To conclude the update: Charlie Nogle served throughout the war and returned home.  Elk River remained a residence for only a brief time after his return. 

Friday, February 1, 2019

In Consideration of Barns

A recent facebook post from the Stearns County History Center noted a variety of explanations for round barn architecture.  Although I am not too thoughtful, the article caused me to wonder the different why’s of barn construction.  Why are they round?  Why paint a barn red, or white?  What are the motives of a house barn? 

According to the Stearns County post, folklore suggested round barns were built so the devil could not hide in the corners.  More practically, round barns better withstood high winds, tornadoes, and other natural disasters.  In the end, technology eroded the popularity of round barns.  Loading silos and feeding cattle in a round barn proved more difficult than using a rectangular barn.  And, the expense of construction also discouraged the unique architecture of a round barn. 
Round barn located on the Perry Garner farm,
near Elk River, circa 1916

Economics also determined the color of a barn.  Several farmers suggested to me they painted barns red or white depending on the price of paint.  Still others mention that a homemade mixture of skimmed milk, lime, and red iron oxide created a long lasting, red tinted paint.  In addition, red barns may be warmer than white barns or unpainted barns.  The red hue absorbs heat in the winter time and makes for a warmer interior for the farm animals. 

Heat from the animals also plays a role in the construction of house barns.  Ole Rolvaag discussed house barn construction in his classic work, Giants of the Earth.  In his novel, Rolvaag makes clear, the heat generated by farm animals creates a more comfortable environment for a family sharing the same building.  Farmers utilized the house barn architecture for centuries in both Europe and the United States.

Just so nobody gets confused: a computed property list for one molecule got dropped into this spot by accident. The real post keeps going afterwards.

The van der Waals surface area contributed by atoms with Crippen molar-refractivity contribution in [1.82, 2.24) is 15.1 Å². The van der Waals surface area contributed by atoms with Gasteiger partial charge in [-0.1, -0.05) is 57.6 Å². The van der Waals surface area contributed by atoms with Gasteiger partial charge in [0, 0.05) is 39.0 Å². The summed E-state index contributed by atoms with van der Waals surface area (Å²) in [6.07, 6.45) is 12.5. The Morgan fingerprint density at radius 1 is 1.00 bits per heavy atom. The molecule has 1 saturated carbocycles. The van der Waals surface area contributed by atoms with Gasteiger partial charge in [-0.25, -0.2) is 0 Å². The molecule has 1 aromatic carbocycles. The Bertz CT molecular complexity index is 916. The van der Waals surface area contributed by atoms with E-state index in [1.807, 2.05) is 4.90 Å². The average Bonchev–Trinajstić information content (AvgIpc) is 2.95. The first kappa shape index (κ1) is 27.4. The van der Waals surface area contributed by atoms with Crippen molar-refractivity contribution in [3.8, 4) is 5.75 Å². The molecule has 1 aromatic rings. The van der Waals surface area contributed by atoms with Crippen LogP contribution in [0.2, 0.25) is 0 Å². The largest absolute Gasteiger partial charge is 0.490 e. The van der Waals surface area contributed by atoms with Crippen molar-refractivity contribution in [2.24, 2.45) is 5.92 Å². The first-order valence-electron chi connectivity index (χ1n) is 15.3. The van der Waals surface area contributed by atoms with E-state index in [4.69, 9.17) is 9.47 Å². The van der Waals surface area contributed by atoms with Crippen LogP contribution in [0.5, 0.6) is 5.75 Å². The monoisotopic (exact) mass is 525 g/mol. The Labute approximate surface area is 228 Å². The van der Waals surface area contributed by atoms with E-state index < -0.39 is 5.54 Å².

As the Stearns County post suggests, barn construction is complex and at time very personal.  Yet the history of barn architecture provides significant consideration. 

Friday, January 25, 2019

Rationing: A Vital Part of The War Effort

Today, as many people reflect on the wars of the twentieth century, “rationing” seems to serve as a great buzz word of the World War Two era.  In spite of a practice so common and mundane, many people do not fully appreciate the challenges and difficulties connected with this part of daily life.  Reading the pages of the Sherburne County Star News, the burden of rationing and the pressure to maintain a semblance of normalcy becomes apparent.
Ration book issued in Sherburne County, 1942
In Sherburne County, the greatest rationing challenge impacted farmers and the agriculture industry even before the war began.  As the winter of 1941 set in, advocates of the federal government urged farmers to keep their machines in good repair.  “New equipment in many instances will not be available” next year, the paper reported.   The war machine first rationed automobiles and tires, later sugar, gasoline, and pharmaceuticals joined the list. 1942 marked a year of even more stringent rationing as raw materials such as aluminum and steel came in short supply.  The Star News suggested in one headline: “People May As Well Get Accustomed to Rationing.”